Keeping people safe
Whether you’re managing volunteers in an informal or formal group, you have a duty of care to ensure that they, and the people they’re helping, are protected, and that they have a good volunteering experience. There are some simple and practical steps that can be taken to ensure this, and these are explored in the resources below:
COVID-19: Key facts
This e-learning from the British Red Cross is designed for anyone responding to the COVID-19 outbreak, and takes under 1 hour to complete. It covers key facts about COVID-19, looking after yourself, looking after others, and has FAQs and a quiz.
Testing is now available for all essential workers – this definition applies to both paid and unpaid i.e. volunteer roles. The test is most effective within 3 days of symptoms developing. Remember: if a volunteer, or someone in their household, exhibits symptoms such as a cough or high temperature, they should self-isolate following the Government guidelines.
This short training video provides essential safeguarding information, what signs might indicate that a vulnerable individual is at risk, and how to report your concerns.
It is important to remember that DBS checks are just one tool to keep people safe. It is also a good idea to check photo ID for every volunteer to ensure that they who they say they are, and to take up at least one reference.
Shopping, driving and dog walking
Many volunteers will be supporting vulnerable people by doing their shopping. Our Shopping & Handling Money Guidance sets out the key Do’s and Don’ts, and preferred options for transactions, including using volunteer/regular e-gift cards available from the big supermarkets. Cash should only be used as a last resort as there is the risk of spreading the virus, and other methods of payment are easier to trace and less vulnerable to abuse.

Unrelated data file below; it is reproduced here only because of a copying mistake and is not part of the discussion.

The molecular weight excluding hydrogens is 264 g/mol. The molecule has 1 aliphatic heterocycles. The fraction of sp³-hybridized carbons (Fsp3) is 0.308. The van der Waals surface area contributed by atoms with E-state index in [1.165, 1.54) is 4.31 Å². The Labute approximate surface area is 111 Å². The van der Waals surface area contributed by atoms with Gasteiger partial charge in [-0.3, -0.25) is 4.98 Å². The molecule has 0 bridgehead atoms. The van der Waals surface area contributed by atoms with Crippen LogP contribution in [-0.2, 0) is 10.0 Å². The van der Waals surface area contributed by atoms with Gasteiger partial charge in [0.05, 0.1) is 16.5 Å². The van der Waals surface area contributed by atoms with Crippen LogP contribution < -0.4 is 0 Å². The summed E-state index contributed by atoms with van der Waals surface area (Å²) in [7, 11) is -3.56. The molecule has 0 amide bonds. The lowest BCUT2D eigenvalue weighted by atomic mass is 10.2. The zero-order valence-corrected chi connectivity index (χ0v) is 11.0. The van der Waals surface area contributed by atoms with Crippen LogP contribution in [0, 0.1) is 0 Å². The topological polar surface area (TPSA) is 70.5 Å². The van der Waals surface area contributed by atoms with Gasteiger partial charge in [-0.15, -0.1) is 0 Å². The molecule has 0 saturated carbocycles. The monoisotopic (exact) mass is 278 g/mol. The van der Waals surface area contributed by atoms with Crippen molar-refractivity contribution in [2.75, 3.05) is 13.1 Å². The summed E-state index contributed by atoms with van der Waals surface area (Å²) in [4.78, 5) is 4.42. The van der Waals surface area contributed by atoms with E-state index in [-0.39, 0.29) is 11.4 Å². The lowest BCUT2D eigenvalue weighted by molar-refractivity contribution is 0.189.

Those volunteering to help their communities during the COVID-19 outbreakdo not need to contact their insurer to update their documents or extend their cover, the ABI has said.
Some volunteers may be involved with walking someone else’s dog if, due to their individual circumstances, they are unable to do so themselves. Following this guidance will help keep everyone safe.
Recognising and reporting scams
COVID-19 has led to an increase in scams and false offers of help. Download this useful poster from Friends Against Scams detailing how volunteers can protect themselves and others.
Supporting volunteers’ mental health
Remember to check in with your volunteers as often as you can. These are unsettling times for everyone, and sometimes a well -timed “How are you?” can make a world of difference.
In addition, Our Frontline offers round-the-clock one-to-one support, by call or text, from trained volunteers, plus resources, tips and ideas to look after the mental health of staff and volunteers involved in frontline health, care, emergency and key worker roles. If this applies to your volunteers’ roles, make sure that they know about this valuable service.
If you’re handling personal information belonging to volunteers and people your organisation is supporting, for example their phone numbers, email addresses and home addresses, there are some simple steps to take to minimise risks, as outlined by NCVO KNOWHOW.
This blog from the Information Commissioner’s Office (ICO) is also an excellent summary of what community groups responding to COVID-19 need to know about data protection.